How Hims founder Andrew Dudum plans to build a $20 billion business
Hims’ minimalist packaging, bold serif lettering and casual tone of voice make it a millennial marketing dream. That modern branding gives the company’s wellness products the familiar not-your-parents’ feel of fellow digitally native brands. But under the hood, Hims, now a year old after launching last November, is a different company than the dime-a-dozen direct-to-consumer brands claiming to disrupt sleepy categories like socks and suitcases.
Hims’ products address problems that usually need a doctor’s prescription to treat, despite being highly common, including male pattern baldness, erectile dysfunction and acne. Customers only need to answer a few questions on the e-commerce site with a physician to receive prescription products, which rids the need to make an appointment, visit a doctor, get a prescription, have it filled and pick it up at a pharmacy.
Hims has raised $97 million in three rounds of funding in the past year. It has used that money to press into other areas. In October, the company introduced Hers for women, which offers birth control prescriptions and treatments for acne, hyperpigmentation, decreased sex drive and hair loss.
CEO and founder Andrew Dudum reflects on the company’s first year and shares his plans for building Hims into a multi-billion dollar business.
Hims is often lumped into the broader direct-to-consumer movement in retail. How do you see it?
While Hims looks like a DTC business, it’s unlike them in that we’re essentially giving men, and now women with Hers, access to licensed physicians in their state with a plethora of health products all on one platform. Most of these companies and brands focus on one single product and pave the way to make that product accessible. We do that across a category by simplifying healthcare. So we consider it a consumer healthcare brand, and it’s been an incredible year. In the first week, we did $1 million in sales, and that was our smallest week ever. It’s been rapidly growing since then.
We’re talked about in the [DTC] conversations though, because all the messaging that applies to traditional DTCs applies to us. We’re going directly to manufacturers, then packaging and branding ourselves, and selling products more affordably. But we’re also doing that for the health-care system. We’ve taken retail pharmacies like CVS and Walgreens out of the equation, which are expensive partners with expensive store locations. We’ve taken insurance plans out of the equation, which requires you to make visits and pay copays. We rip out those costs, and connect you to a licensed physician that can review you and in five minutes get you what you need. So to us, ‘DTC’ actually applies on a much bigger scale.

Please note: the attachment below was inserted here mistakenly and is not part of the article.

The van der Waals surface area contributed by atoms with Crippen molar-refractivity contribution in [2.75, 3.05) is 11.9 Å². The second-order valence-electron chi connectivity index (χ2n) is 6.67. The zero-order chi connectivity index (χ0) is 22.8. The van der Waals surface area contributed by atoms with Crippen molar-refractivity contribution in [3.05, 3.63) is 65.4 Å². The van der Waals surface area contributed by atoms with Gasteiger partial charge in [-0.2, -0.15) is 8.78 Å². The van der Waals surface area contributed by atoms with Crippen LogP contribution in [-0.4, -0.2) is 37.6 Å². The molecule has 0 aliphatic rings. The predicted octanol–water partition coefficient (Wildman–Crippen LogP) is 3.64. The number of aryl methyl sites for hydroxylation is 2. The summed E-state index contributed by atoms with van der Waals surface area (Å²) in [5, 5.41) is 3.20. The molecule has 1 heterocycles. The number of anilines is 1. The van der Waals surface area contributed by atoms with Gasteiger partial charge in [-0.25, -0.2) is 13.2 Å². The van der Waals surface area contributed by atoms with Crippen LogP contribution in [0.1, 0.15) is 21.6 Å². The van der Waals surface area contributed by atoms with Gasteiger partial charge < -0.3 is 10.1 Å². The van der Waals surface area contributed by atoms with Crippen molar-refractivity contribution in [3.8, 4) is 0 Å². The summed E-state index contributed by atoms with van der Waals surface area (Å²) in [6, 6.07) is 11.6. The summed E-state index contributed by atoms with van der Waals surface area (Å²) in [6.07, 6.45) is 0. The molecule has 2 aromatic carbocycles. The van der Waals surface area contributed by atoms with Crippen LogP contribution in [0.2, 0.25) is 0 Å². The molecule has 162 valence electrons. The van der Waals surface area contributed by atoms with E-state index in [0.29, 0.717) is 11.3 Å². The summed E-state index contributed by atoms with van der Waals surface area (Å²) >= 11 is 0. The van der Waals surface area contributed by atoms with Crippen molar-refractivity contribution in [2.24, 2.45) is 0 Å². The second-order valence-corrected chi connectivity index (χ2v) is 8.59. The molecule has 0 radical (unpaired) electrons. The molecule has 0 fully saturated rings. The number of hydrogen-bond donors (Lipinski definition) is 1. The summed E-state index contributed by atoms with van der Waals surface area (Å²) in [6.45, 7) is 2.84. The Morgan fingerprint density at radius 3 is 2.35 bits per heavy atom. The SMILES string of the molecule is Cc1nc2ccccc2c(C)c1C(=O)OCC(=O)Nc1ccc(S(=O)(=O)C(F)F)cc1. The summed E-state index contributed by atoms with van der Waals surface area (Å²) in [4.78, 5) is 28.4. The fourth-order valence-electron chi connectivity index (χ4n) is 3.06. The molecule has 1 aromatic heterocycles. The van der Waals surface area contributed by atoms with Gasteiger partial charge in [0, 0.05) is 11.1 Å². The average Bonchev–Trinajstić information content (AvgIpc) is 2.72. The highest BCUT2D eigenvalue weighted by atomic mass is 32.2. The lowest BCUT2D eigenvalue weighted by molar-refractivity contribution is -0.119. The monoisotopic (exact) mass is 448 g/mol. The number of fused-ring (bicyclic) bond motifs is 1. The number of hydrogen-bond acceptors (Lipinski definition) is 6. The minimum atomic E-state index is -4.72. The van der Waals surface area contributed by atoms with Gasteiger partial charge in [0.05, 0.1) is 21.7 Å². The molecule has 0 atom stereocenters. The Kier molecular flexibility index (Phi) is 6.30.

And the business looks a lot different than it did a year ago when it was considered a trendier Rogaine. What did the company roadmap look like from the outset?
The platform was built since the beginning to be a full health and wellness company. We want to be the single brand for men’s and women’s health that can consult you, so you can be proactive about healthcare. To complement that, we’ve also invested in education and content, so it’s a place you can come get advice and answers to questions people don’t always want to ask. We think what we’re building is a $10-20 billion company in the next few years, not a DTC brand that gets picked up by a big CPG company. That’s why we’re so excited. It’s limitless, as long as we can maintain the trust of customers and give them access to things they wouldn’t easily have access to otherwise.
What does a $10-20 billion business model look like today?
You have to take the access and affordability of launching products and brands, which has been revolutionized in the last couple of years in the space, and then use traditional, in-person assets and connections to build long-term trust. In a lot of ways, it’s never been easier to build a company, because you jump on a website, create a product and launch a Facebook ad campaign. But it’s never been harder to build a brand for those same reasons. When it’s easy to be viewed by millions, making something that can resonate is much, much harder. So you need to take the best of both worlds. It’s not enough to build a brand using just the last five years of DTC tactics, but it’s not enough to be a traditional retailer, either.
What it comes down to and what guides us is this: You need to build a really good company. But instead, you hear a lot of this: Raise a ton of money, spend it on marketing, get a bunch of customers and build really fast. I’m not convinced that that’s the best way to build a long-lasting business. So if you want to build a long-term brand, you have to have incredible financials very early. You need diversity in revenue and customer. And you need loyalty and love that could last for 20-plus years. A lot of brands being created could spend more time thinking about this stuff because the pump-and-dump of venture capital is not sustainable.
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